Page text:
Cast iron, first utilized two thousand years ago in the Han Dynasty in China, continues today to be the ultimate multi-purpose cookware tool. It can be used on the stove, in the oven or directly on a grill to make almost any type of food—from sweet cornbread to juicy steak. If you’re unfamiliar with cooking in cast iron on a grill, here’s what you need to know:
First things first. Remember when we seasoned our grill grates? Cast iron cookware also needs to be seasoned regularly to prevent food from sticking. Before you start grilling, evenly spread canola, coconut or flaxseed oil on the cast iron. The fattier the oil, the better. Bake the cast iron on the grill at 350 degrees for about an hour, then remove and let cool completely. Repeat if you want stronger seasoning.
Cast iron diversity. Cast iron skillets aren’t the only type of cast iron you can use on a grill. Pans are the most commonly used, but cast iron griddles and Dutch ovens open up a world of possibility. Making breakfast? Break out the griddle and grill eggs, pancakes and meats all at the same time. Use a cast iron Dutch oven to make different types of bread, pulled pork or homemade baked beans on the grill.
Meat lovers rejoice. Using cast iron on a grill is a boon for meat lovers. Cooking a steak in a cast iron skillet allows the meat to cook flawlessly in its own juices. Black edges on your burgers are a worry of the past. Maybe you’d rather make sausage and kale-stuffed acorn squash? Cook the stuffing in your cast iron pan while the squash browns on the grill.
To cook or not to cook. Cast iron offers endless options. Bake a pizza or a loaf of bread inside your cast iron pan and close the grill lid to imitate an oven. Grill up spicy mushrooms and bacon or tasty paella valenciana. There are tons of different things you can cook in cast iron, but also, a few you should avoid:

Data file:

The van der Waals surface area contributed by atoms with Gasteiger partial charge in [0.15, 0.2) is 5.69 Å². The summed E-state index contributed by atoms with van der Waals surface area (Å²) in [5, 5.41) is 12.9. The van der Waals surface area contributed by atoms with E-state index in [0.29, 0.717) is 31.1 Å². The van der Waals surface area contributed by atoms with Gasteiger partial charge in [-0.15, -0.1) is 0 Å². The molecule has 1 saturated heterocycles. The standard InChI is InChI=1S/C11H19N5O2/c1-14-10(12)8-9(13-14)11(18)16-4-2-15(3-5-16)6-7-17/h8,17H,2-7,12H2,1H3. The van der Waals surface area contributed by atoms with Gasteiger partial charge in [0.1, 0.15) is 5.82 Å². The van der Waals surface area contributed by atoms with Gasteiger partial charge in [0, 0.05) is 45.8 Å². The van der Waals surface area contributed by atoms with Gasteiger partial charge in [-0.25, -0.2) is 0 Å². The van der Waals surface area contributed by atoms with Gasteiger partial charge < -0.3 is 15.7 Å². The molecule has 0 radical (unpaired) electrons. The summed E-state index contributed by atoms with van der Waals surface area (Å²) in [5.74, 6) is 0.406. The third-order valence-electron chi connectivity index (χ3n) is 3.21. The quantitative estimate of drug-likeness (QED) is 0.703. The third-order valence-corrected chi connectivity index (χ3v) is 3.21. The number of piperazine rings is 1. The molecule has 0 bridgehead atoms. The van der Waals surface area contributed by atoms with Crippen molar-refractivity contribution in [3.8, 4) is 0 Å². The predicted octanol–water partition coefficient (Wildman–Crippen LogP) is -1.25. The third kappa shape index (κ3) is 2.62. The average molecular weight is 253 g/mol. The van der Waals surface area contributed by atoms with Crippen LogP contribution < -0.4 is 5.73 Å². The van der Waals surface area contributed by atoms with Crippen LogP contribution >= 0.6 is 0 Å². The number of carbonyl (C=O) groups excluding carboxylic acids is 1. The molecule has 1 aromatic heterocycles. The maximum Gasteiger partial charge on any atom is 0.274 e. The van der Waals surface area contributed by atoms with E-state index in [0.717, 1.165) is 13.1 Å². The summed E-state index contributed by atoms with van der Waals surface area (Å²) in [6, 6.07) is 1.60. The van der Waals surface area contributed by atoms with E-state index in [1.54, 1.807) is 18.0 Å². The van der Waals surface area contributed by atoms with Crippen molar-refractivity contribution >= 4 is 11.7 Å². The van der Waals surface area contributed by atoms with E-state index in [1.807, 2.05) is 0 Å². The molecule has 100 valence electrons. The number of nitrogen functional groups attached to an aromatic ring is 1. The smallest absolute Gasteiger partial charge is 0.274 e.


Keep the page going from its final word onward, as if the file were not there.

- Thin fish. Thin fish, like flounder, will stick to cast iron and flake when pried off. If you must use cast iron, try meatier pieces of fish like salmon and cook it with the skin side down. If your pan is well-seasoned, this shouldn’t be a problem.
- Sweet and savory. Cast iron holds the taste of whatever food is cooked in it. If you make tilapia and then, immediately make s’mores, don’t be surprised if the s’mores taste kind of… fishy. Give your pan a good wash if you’re going to use it when going from savory to sweet food. Having two pans will easily solve this problem.
- Acidic food. Unless your pan has a thick film of fat from heavy seasoning, don’t take chances cooking acidic food in cast iron. Acidic food damages cast iron, strips the seasoning and can cause food to taste metallic. Keep your cast iron away from anything tomato- or citrus-based and avoid deglazing cast iron with vinegar or wine.
A Clean Gleam. There are tons of ways to clean cast iron, but a dishwasher is not one of them. You can use a little soap and warm water or just warm water, but coarse Kosher salt and a paper towel will also do the trick. Remember: keeping it clean now makes it easier to clean later.
What are you waiting for? Now that you know how to use cast iron, do something different for dinner and grill in cast iron to your heart’s content.
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